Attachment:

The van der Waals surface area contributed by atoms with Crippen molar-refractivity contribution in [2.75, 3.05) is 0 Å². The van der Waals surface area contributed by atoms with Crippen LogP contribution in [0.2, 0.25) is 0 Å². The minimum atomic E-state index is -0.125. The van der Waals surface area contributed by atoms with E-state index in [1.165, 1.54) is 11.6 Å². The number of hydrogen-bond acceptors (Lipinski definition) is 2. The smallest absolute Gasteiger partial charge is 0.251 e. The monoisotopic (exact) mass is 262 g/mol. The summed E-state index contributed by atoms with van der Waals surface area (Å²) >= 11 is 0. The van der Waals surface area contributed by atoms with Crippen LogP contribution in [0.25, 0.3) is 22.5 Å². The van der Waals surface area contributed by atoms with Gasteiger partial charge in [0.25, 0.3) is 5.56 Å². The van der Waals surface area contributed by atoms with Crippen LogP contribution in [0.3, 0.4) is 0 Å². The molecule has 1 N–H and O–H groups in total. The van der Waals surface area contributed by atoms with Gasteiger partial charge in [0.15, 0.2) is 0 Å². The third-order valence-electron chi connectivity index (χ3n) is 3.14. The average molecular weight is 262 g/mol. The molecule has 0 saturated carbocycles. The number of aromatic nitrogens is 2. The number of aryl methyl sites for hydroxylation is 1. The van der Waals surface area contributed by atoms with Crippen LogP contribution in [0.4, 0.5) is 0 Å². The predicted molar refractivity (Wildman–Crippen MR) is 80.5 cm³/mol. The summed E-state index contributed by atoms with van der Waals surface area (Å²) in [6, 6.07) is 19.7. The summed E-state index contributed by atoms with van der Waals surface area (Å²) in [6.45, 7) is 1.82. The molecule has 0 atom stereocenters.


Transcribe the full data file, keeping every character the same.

The van der Waals surface area contributed by atoms with Crippen molar-refractivity contribution in [2.75, 3.05) is 0 Å². The van der Waals surface area contributed by atoms with Crippen LogP contribution in [0.2, 0.25) is 0 Å². The minimum atomic E-state index is -0.125. The van der Waals surface area contributed by atoms with E-state index in [1.165, 1.54) is 11.6 Å². The number of hydrogen-bond acceptors (Lipinski definition) is 2. The smallest absolute Gasteiger partial charge is 0.251 e. The monoisotopic (exact) mass is 262 g/mol. The summed E-state index contributed by atoms with van der Waals surface area (Å²) >= 11 is 0. The van der Waals surface area contributed by atoms with Crippen LogP contribution in [0.25, 0.3) is 22.5 Å². The van der Waals surface area contributed by atoms with Gasteiger partial charge in [0.25, 0.3) is 5.56 Å². The van der Waals surface area contributed by atoms with Crippen LogP contribution in [0.3, 0.4) is 0 Å². The molecule has 1 N–H and O–H groups in total. The van der Waals surface area contributed by atoms with Gasteiger partial charge in [0.15, 0.2) is 0 Å². The third-order valence-electron chi connectivity index (χ3n) is 3.14. The average molecular weight is 262 g/mol. The molecule has 0 saturated carbocycles. The number of aromatic nitrogens is 2. The number of aryl methyl sites for hydroxylation is 1. The van der Waals surface area contributed by atoms with Crippen LogP contribution in [0.4, 0.5) is 0 Å². The predicted molar refractivity (Wildman–Crippen MR) is 80.5 cm³/mol. The summed E-state index contributed by atoms with van der Waals surface area (Å²) in [6, 6.07) is 19.7. The summed E-state index contributed by atoms with van der Waals surface area (Å²) in [6.45, 7) is 1.82. The molecule has 0 atom stereocenters.